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“Why Did You Leave Your Last Job” 10 Answers From Industry Professionals

By Biron Clark


One of the most common interview questions you’ll face is, “Why did you leave your last job?”

Maybe you left under unusual circumstances and aren’t sure how much to share. Or maybe you think your reason is solid, but you want to double-check its effectiveness. Either way, I’ve got you covered. 

As a recruiter who has guided many through this question, I’m going to share 10 safe, proven answers you can use when your interviewer asks this inevitable question.

  • Explain your reasons for leaving your last job in a way that highlights personal growth and readiness for new opportunities.
  • Shape your explanation to underscore how your skills and experiences make you a suitable candidate for the position you’re applying for.
  • Use a voice recorder to practice your response, ensuring it sounds confident and hits all the key points you want to convey.
  • If you left under difficult circumstances, focus on your proactive steps towards personal and professional development since then.

Why Do Employers Ask “Why Did You Leave Your Last Job?”

From my experience as a recruiter, hiring managers seek to learn three things when they ask this question:

First, they want to determine whether you’re a good fit for their role and if you would integrate well within the company culture and team. They want to ensure that hiring you won’t waste their time and efforts. 

Second, they want to understand whether the reason you left could apply to their organization. For instance, if you left because you didn’t feel challenged, there’s a chance the same feeling may crop up again in the new role. They want to determine if your reasons for leaving align with what their company can offer.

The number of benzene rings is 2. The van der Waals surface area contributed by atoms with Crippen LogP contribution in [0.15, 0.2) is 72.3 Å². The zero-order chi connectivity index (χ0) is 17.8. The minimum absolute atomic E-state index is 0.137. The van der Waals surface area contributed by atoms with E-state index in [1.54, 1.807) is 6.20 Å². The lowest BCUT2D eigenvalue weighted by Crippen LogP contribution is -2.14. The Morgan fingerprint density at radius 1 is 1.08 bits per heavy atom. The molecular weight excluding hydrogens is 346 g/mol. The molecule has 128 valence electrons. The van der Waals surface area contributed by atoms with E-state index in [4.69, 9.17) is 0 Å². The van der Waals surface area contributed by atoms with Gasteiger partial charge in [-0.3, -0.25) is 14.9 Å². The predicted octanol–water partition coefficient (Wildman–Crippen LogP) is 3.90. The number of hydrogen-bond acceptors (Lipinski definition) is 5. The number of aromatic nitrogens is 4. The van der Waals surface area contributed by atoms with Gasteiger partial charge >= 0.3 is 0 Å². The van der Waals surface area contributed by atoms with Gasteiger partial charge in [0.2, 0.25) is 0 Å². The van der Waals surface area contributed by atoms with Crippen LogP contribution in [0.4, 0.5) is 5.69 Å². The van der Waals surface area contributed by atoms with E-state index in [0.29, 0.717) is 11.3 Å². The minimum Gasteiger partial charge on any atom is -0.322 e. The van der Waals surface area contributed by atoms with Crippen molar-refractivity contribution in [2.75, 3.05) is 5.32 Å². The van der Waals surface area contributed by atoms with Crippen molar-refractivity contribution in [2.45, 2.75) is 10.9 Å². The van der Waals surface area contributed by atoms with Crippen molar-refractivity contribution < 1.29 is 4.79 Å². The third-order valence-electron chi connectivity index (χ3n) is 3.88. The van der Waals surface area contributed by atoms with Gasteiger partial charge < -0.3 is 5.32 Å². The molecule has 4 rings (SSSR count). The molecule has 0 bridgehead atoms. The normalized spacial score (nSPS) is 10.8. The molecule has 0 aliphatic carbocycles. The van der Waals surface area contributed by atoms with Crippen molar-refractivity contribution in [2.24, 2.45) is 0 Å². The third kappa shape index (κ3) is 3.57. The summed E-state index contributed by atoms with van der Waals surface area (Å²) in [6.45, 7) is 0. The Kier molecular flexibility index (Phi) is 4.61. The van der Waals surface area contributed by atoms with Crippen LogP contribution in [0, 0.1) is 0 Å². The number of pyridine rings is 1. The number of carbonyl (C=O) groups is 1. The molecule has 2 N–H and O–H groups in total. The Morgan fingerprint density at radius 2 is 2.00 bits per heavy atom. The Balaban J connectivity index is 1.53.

Finally, the hiring manager wants to know whether your prior employer fired you. This helps gauge your stability and reliability as an employee. If you were fired, be prepared to answer why, as this can be a red flag to recruiters.  


Dr. Kyle Elliott, MPA, CHES
Tech & Interview Career Coach

What are the key points to communicate when asked why I left my last job?

Prospective employers often ask why you left your last role, because they are looking for potential red flags in candidates. The key here is to answer honestly and alleviate their worries that you might be a potential flight risk without going into unnecessary details. 

If you left a company because of a layoff, you could explain that you were part of a reduction in force, along with XX% of colleagues, and then pivot toward why you’re drawn to this future company.

How to Answer “Why Did You Leave Your Last Job?”

While talking about your last position may feel uncomfortable, expect it to come up in an interview. Recruiters want to understand their candidates as much as possible before hiring them.

1. Prepare in Advance

Before your interview, list the reasons you left your last job. For example, you might have felt that the role didn’t give you upward mobility or didn’t allow you a chance to use your skills.

After you have a reason for why you left your last job that you’re comfortable sharing in an interview, make sure to practice a few times. I’d recommend recording yourself talking on your smartphone voice recorder app (every modern phone has one).

You don’t have to memorize your interview answer word-for-word. Just make sure you sound confident and relaxed and are hitting the key points that you want to mention as you explain why you left your previous job.